Autoimmune encephalitis

[Cleo Bagchus]



Seminar 1:

Speaker:      Josep Dalmau

Department: neuroscience                                                                                                                              

Subject: Autoimmune encephalitis                 

Location: Rotterdam            

Date: 07-09-2015   

Autoimmune encephalitis is a disease in which the immune system attacks the brain. Antibodies often bind to the synapses of the patients, leading to impaired brain function. The earliest symptoms are agitation and problems with information processing. But as the disease progresses this leads to inability to control movement and eventually some patients even fall into a coma. Next to these symptoms the disease is often accompanied by tumours. In the US 20 000 patients were hospitalized in 2010 because of encephalitis. In 50% of these cases the cause of the disease was unknown. A recovery can be (almost) complete, but often takes years, which makes it a very costly disease. In many cases the patient has no recollection of the disease or the recovery.

The disease is divided into three categories: intracellular, synaptic intracellular and synaptic surface. Dr. Dalmau’s research focuses on anti-NMDAR encephalitis. which falls under synaptic surface encephalitis. Anti-NMDAR encephalitis most often occurs in young females. In young, male cases the disease is often not accompanied by tumours.

In anti-NMDAR disease antibodies attack proteins on the surface of synapses. The NMDAR receptor and the ephrin B2 receptor are attacked. Antibodies of patients decrease the number of NMDAR clusters. These clusters become internalized. The clusters can recover if you remove the antibody. Antibodies disrupt the cell surface interaction between NMDAR and Ephrin-B2 receptors. This leads to a lower current running through the synapses. Patient’s antibodies cause a homeostatic decrease of inhibitory synapse density. Because of this the synapses start to dysfunction.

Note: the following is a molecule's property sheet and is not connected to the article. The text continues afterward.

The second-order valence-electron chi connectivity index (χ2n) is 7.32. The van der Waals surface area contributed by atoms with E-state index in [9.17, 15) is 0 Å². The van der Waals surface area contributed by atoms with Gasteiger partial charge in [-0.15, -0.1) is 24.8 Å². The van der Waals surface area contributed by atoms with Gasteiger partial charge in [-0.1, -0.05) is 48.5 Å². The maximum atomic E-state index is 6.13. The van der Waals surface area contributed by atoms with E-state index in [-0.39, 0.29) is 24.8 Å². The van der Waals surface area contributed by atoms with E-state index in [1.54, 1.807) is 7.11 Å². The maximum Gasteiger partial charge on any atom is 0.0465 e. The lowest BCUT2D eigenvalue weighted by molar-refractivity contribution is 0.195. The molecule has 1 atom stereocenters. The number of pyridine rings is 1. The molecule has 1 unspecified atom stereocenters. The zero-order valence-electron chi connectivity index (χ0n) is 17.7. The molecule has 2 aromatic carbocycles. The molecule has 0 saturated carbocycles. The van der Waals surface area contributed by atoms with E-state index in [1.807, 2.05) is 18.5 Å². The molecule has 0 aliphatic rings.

image 1: the amount of  NMDAR-receptors related to the progress of the disease (from: Clinical experience and laboratory investigations in patients with anti-NMDAR encephalitis written by Prof Josep Dalmau, MD Eric Lancaster, MD, Eugenia Martinez-Hernandez, MD, Prof Myrna R Rosenfeld, MD, Prof Rita Balice-Gordon, PhD,

As you can see in image 1 the clinical worsening of the disease is directly linked to the amount of NMDAR-receptors still present on the synaptic surface.

Josep Dalmau wants to answer two questions with his research. Why is the recovery of anti-NMDAR encephalitis so slow? What can we learn from the pathology of this disease to help speed up its recovery?

To answer these questions he made a mouse-model of the effects of NMDAR antibodies. They injected mice with cerebrospinal fluid from patients that contained NMDAR antibodies. After eighteen days a dramatic drop in memory was seen. Also the infected mice showed signs of depression. There was a progressive detection of brain-bound antibodies that cause the synapses to dysfunction. Some of these symptoms are prevented by ephrin B2. Ephrin B2 protects synapses from the antibody. When the antibodies were removed the symptoms slowly disappeared. Possible medicines can also be tested on these mice.

I had never heard of encephalitis, so the entire subject of the lecture was new for me. I learned about the disease, the symptoms and the way researchers try to find out more about this disease. The fact that patients could recover almost fully after brain function was impaired so drastically, made this subject very exciting to me.

I believe it is important that the reason patients get encephalitis is discovered. Now in 50 % of the cases the cause of the disease is unknown. I believe you can treat a disease much better if you know what causes it and this might also prevent relapses. So I believe research should focus on discovering the cause of encephalitis. For this will lead to a better understanding of the disease and eventually a better treatment of the disease.


Leave a Reply

Fill in your details below or click an icon to log in: Logo

You are commenting using your account. Log Out /  Change )

Google+ photo

You are commenting using your Google+ account. Log Out /  Change )

Twitter picture

You are commenting using your Twitter account. Log Out /  Change )

Facebook photo

You are commenting using your Facebook account. Log Out /  Change )


Connecting to %s